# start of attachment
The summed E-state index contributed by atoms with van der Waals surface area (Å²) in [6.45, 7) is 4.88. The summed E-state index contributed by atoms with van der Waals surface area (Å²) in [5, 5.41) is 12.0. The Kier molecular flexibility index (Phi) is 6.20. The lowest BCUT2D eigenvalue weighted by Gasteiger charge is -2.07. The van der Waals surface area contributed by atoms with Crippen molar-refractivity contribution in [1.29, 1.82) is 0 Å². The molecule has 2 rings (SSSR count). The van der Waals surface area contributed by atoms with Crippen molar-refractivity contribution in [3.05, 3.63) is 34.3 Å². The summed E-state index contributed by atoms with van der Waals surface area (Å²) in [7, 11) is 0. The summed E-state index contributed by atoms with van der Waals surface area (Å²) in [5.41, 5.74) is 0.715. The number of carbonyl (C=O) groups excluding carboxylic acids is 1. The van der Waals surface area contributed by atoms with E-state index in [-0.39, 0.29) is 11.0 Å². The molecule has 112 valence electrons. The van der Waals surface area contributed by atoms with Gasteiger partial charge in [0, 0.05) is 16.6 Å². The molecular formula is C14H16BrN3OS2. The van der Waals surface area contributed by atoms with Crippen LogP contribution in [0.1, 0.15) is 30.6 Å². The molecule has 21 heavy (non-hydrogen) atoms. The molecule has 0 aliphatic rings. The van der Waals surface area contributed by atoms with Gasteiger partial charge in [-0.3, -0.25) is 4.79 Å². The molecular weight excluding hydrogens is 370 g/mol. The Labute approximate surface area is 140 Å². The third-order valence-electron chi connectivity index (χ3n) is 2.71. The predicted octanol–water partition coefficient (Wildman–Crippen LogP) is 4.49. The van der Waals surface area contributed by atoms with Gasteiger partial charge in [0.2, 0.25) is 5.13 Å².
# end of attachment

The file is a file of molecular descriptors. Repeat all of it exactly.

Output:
The summed E-state index contributed by atoms with van der Waals surface area (Å²) in [6.45, 7) is 4.88. The summed E-state index contributed by atoms with van der Waals surface area (Å²) in [5, 5.41) is 12.0. The Kier molecular flexibility index (Phi) is 6.20. The lowest BCUT2D eigenvalue weighted by Gasteiger charge is -2.07. The van der Waals surface area contributed by atoms with Crippen molar-refractivity contribution in [1.29, 1.82) is 0 Å². The molecule has 2 rings (SSSR count). The van der Waals surface area contributed by atoms with Crippen molar-refractivity contribution in [3.05, 3.63) is 34.3 Å². The summed E-state index contributed by atoms with van der Waals surface area (Å²) in [7, 11) is 0. The summed E-state index contributed by atoms with van der Waals surface area (Å²) in [5.41, 5.74) is 0.715. The number of carbonyl (C=O) groups excluding carboxylic acids is 1. The van der Waals surface area contributed by atoms with E-state index in [-0.39, 0.29) is 11.0 Å². The molecule has 112 valence electrons. The van der Waals surface area contributed by atoms with Gasteiger partial charge in [0, 0.05) is 16.6 Å². The molecular formula is C14H16BrN3OS2. The van der Waals surface area contributed by atoms with Crippen LogP contribution in [0.1, 0.15) is 30.6 Å². The molecule has 21 heavy (non-hydrogen) atoms. The molecule has 0 aliphatic rings. The van der Waals surface area contributed by atoms with Gasteiger partial charge in [-0.3, -0.25) is 4.79 Å². The molecular weight excluding hydrogens is 370 g/mol. The Labute approximate surface area is 140 Å². The third-order valence-electron chi connectivity index (χ3n) is 2.71. The predicted octanol–water partition coefficient (Wildman–Crippen LogP) is 4.49. The van der Waals surface area contributed by atoms with Gasteiger partial charge in [0.2, 0.25) is 5.13 Å².